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Frontier has arrived, and ORNL is preparing for science on Day One. Credit: Carlos Jones/ORNL, Dept. of Energy

The Frontier supercomputer at the Department of Energy’s Oak Ridge National Laboratory earned the top ranking today as the world’s fastest on the 59th TOP500 list, with 1.1 exaflops of performance. The system is the first to achieve an unprecedented level of computing performance known as exascale, a threshold of a quintillion calculations per second.

Oak Ridge National Laboratory researchers quantified human behaviors during the early days of COVID-19, which could be useful for disaster response or city planning. Credit: Nathan Armistead/ORNL, U.S. Dept. of Energy

Researchers at Oak Ridge National Laboratory have empirically quantified the shifts in routine daytime activities, such as getting a morning coffee or takeaway dinner, following safer at home orders during the early days of the COVID-19 pandemic.

Scientists, from left, Parans Paranthaman, Tina Summers and Merlin Theodore at the DOE’s Carbon Fiber Technology Facility at ORNL are partnering with industry and university to develop antiviral materials for N95 masks. Credit: Genevieve Martin/ORNL, U.S. Dept. of Energy

Oak Ridge National Laboratory researchers collaborated with Iowa State University and RJ Lee Group to demonstrate a safe and effective antiviral coating for N95 masks. The coating destroys the COVID-19-causing coronavirus and could enable reuse of masks made from various fabrics.

An ORNL-led team studied the SARS-CoV-2 spike protein in the trimer state, shown here, to pinpoint structural transitions that could be disrupted to destabilize the protein and negate its harmful effects. Credit: Debsindhu Bhowmik/ORNL, U.S. Dept. of Energy

To explore the inner workings of severe acute respiratory syndrome coronavirus 2, or SARS-CoV-2, researchers from ORNL developed a novel technique.

ORNL researchers proved that COVID-19 vaccines can be kept ultra-cool for an extended period in a retrofitted commercial storage container, providing a resource for safe delivery to remote locations. Credit: ORNL, U.S. Dept. of Energy

Oak Ridge National Laboratory researchers have retrofitted a commercial refrigeration container designed to ensure COVID-19 vaccines remain at ultra-low temperatures during long transport and while locally stored.

Researchers used an atomic force microscope to test how easily particles of the novel coronavirus cling to certain surfaces, a property known as adhesion energy. Credit: Ali Passian/ORNL, U.S. Dept. of Energy

A study by Department of Energy researchers detailed a potential method to detect the novel coronavirus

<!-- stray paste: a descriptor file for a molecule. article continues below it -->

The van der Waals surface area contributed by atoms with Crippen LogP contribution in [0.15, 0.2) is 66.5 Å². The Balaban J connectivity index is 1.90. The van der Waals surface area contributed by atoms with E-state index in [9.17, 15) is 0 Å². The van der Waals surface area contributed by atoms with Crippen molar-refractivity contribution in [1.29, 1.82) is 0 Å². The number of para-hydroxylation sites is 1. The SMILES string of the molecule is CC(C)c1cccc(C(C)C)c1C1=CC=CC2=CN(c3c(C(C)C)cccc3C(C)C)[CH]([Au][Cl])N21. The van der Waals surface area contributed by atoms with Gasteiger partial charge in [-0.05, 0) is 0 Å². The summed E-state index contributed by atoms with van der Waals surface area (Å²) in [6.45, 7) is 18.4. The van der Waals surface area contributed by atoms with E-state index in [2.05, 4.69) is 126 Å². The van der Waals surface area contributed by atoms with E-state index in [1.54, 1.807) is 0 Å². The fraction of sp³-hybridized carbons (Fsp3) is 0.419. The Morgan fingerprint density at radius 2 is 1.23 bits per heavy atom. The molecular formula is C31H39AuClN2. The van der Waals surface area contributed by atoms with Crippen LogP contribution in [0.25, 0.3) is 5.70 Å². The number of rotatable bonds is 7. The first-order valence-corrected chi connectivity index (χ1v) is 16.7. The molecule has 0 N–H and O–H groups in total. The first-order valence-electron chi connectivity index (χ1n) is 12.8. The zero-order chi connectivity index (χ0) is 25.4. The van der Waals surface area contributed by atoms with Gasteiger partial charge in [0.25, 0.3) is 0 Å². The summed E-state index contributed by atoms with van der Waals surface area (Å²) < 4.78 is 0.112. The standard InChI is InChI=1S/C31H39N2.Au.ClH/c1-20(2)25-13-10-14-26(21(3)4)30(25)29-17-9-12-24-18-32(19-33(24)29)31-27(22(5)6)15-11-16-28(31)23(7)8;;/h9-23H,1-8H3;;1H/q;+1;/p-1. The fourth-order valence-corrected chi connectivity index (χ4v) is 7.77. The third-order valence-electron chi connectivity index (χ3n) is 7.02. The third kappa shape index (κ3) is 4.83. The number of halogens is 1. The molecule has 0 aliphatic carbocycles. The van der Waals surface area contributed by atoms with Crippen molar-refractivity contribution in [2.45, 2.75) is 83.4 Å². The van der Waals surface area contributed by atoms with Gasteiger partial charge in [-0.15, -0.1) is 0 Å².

ORNL researchers produced self-healable and highly adhesive elastomers, proving they self-repair in ambient conditions and underwater. This project garnered a 2021 R&D 100 Award. Credit: ORNL, U.S. Dept. of Energy

Research teams from the Department of Energy’s Oak Ridge National Laboratory and their technologies have received seven 2021 R&D 100 Awards, plus special recognition for a COVID-19-related project.

An ORNL-led team comprising researchers from multiple DOE national laboratories is using artificial intelligence and computational screening techniques – in combination with experimental validation – to identify and design five promising drug therapy approaches to target the SARS-CoV-2 virus. Credit: Michelle Lehman/ORNL, U.S. Dept. of Energy

An ORNL-led team comprising researchers from multiple DOE national laboratories is using artificial intelligence and computational screening techniques – in combination with experimental validation – to identify and design five promising drug therapy approaches to target the SARS-CoV-2 virus.

Parans Paranthaman, a researcher in the Chemical Sciences Division at ORNL, coordinated research efforts to study the filter efficiency of the N95 material. His published results represent one of the first studies on polypropylene as it relates to COVID-19. Credit: ORNL/U.S. Dept. of Energy

When COVID-19 was declared a pandemic in March 2020, Oak Ridge National Laboratory’s Parans Paranthaman suddenly found himself working from home like millions of others.

Kashif Nawaz, researcher and group leader for multifunctional equipment integration in buildings technologies, is developing a platform for the direct air capture of carbon dioxide that can be retrofitted to existing rooftop heating, ventilation and air conditioning units.  Credit: ORNL/U.S. Dept. of Energy

When Kashif Nawaz looks at a satellite map of the U.S., he sees millions of buildings that could hold a potential solution for the capture of carbon dioxide, a plentiful gas that can be harmful when excessive amounts are released into the atmosphere, raising the Earth’s temperature.